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Protesters partially strip to protest Gap policies

From Kathleen Koch (CNN Washington Bureau)

Protestors, some in their underwear, gather outside a Gap store as they take part in one of various demonstrations in Washington.

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WASHINGTON (CNN) -- Several dozen protesters chanted and partially disrobed outside two Gap stores in Georgetown, protesting the company's labor and environmental record.

The demonstrators were in town as part of a larger three-day protest against International Monetary Fund and World Bank policies. (Full story)

Waving "Stop Gap Sweatshops" signs and dragging a wagon carrying a huge cross section of a redwood tree, protesters accused the store of being a "poster child for corporate rule and corporate greed."

They handed out leaflets claiming The Gap uses sweatshops in developing countries to make its clothes.

Demonstrators also insisted that the Fisher family, which owns The Gap, also owns a logging company that is clear-cutting trees in California's redwood forest.

The group chanted, "Boycott the Gap for redwoods, for workers" and several protesters removed their outer clothing in symbolic protest.

Officials at The Gap wouldn't respond to phone calls, but leaflets being passed out inside the stores referred concerned shoppers to their Web site for information on the company's labor and environmental practices.

The Web site defends company policies on both the environment and worker protections, saying, "we've hosted management training seminars in some factories and, in others, sponsored sessions on how to hold free and fair union elections.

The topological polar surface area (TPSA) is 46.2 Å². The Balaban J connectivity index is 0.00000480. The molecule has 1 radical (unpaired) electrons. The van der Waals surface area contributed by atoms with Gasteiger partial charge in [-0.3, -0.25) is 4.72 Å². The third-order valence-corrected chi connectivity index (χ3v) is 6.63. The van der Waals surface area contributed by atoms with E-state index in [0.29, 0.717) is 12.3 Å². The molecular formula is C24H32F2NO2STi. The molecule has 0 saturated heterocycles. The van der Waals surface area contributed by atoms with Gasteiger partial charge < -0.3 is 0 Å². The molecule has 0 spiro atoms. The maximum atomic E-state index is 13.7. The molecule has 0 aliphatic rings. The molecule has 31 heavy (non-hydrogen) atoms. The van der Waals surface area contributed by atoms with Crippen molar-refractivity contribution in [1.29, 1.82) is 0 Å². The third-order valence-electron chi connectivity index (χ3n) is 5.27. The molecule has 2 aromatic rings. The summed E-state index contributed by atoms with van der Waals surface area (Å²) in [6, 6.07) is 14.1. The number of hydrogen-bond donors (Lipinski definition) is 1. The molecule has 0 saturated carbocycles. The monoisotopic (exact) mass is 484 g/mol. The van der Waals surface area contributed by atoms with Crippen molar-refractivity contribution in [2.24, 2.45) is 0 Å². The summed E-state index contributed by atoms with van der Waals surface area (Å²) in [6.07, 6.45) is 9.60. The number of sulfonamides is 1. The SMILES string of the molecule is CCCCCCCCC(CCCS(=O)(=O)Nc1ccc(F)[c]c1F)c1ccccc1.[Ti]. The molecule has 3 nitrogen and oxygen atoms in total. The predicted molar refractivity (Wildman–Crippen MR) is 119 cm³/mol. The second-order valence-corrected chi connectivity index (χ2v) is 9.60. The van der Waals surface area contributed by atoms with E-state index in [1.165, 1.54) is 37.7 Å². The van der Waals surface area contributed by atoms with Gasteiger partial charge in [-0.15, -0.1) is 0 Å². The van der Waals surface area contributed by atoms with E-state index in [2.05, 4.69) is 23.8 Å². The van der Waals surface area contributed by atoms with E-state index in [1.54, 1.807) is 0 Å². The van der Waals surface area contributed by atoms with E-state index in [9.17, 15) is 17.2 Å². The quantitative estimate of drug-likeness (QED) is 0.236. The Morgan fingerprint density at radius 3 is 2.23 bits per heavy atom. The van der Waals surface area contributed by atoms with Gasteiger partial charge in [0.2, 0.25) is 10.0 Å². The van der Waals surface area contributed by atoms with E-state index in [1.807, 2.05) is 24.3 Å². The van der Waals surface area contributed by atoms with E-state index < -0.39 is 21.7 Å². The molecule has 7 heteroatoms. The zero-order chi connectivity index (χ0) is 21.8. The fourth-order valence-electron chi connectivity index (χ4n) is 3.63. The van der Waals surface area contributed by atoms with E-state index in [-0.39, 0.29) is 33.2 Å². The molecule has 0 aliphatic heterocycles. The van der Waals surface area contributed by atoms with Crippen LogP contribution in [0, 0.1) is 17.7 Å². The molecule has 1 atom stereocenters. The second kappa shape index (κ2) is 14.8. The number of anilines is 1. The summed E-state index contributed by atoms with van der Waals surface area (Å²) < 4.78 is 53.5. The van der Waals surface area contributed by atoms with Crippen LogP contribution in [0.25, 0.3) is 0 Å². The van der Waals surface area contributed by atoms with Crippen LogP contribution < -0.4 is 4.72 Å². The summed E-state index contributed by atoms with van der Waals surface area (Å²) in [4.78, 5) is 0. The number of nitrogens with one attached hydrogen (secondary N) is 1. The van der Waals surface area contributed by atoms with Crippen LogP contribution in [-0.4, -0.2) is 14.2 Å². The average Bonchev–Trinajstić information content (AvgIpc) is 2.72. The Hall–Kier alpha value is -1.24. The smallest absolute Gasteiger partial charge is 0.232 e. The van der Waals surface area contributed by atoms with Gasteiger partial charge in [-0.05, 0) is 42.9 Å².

"In Cambodia, we are piloting a project with a local labor rights organization, a women's rights organization and a human rights organization. This coalition will provide worker, supervisor and management training based on the results of a needs assessment, which is in development. Training may include such things as: wage and hour rules, health and safety standards, right to organize and bargain collectively, alternative dispute resolution, and appropriate treatment of workers. We anticipate that development of sustainable internal grievance systems and effective communications between workers and management will be areas of focus," the company Web site says.

On the environment, the Web site says, "Wherever we do business, we will operate with respect and sensitivity to the environment.

"We will encourage our employees to take individual steps to protect and restore the environment, and empower them to ensure that company activity is consistent with our environmental practices."

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